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Georgia ranks 8th nationally in economic freedom

Georgia is the 8th most economically free state in the country, according to the report Economic Freedom of North America 2022 by the Fraser Institute.

Georgia ranks 8th nationally in economic freedom

The report tracks freedom across three variables — government spending, taxes, and regulation — and focuses on the 2019-2020 fiscal year.

Georgia improved its ranking from the 2018-2019 fiscal year, moving from 10th place that year to 8th place in the most recent report.

“This is another report that reinforces Georgia’s place in the country as a freedom leader, especially during the pandemic and now in post-pandemic life,” said Erik Randolph, director of research for the Georgia Center for Opportunity. “This shows why the GCO’s work is so important as we continue to advocate for meaningful work, access to a great education, and a healthy family life.”

According to the new report, the top 10 ranking states are Florida, New Hampshire, South Dakota, Texas, Tennessee, Virginia, North Dakota, Georgia, North Carolina, and Idaho. The bottom 10 ranking states are New York, California, Hawaii, Vermont, Oregon, Maine, West Virginia, New Mexico, Rhode Island, and Delaware.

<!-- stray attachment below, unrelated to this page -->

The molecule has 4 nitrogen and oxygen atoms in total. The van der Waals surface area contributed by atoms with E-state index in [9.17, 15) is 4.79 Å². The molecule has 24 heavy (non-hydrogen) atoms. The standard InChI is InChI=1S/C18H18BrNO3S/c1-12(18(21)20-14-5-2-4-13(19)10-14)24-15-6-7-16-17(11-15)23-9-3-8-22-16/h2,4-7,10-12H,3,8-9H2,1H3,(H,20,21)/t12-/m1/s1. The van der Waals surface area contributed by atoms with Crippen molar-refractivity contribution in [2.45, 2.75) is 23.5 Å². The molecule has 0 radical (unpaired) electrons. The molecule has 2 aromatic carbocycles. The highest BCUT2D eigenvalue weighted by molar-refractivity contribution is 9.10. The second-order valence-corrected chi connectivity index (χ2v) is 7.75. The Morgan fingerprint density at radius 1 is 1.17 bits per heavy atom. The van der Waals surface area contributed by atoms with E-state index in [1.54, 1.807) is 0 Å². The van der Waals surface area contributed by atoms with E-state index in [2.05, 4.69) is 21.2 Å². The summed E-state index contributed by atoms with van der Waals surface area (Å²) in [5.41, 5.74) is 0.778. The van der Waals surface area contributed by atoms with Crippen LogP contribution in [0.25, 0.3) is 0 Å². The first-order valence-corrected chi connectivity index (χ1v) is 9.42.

Overall, there was a noted drop in freedom compared to last year’s report, in large part because the current report covers the first four months of the COVID-19 pandemic shutdown in 2020.

“Hundreds of independent studies have produced overwhelming evidence that higher levels of economic freedom are associated with more opportunity, more prosperity, greater economic growth and more jobs,” said Dean Stansel, report co-author and economist at Southern Methodist University.

GCO released a study in 2021 that linked the number of jobs lost in a given state with how severely that state shut down its economy due to the COVID-19 pandemic. The study, entitled State Pandemic Response: Understanding The Impact On Employment & Opportunity, also found that states that imposed more draconian economic shutdowns continue to feel severe job losses even to today.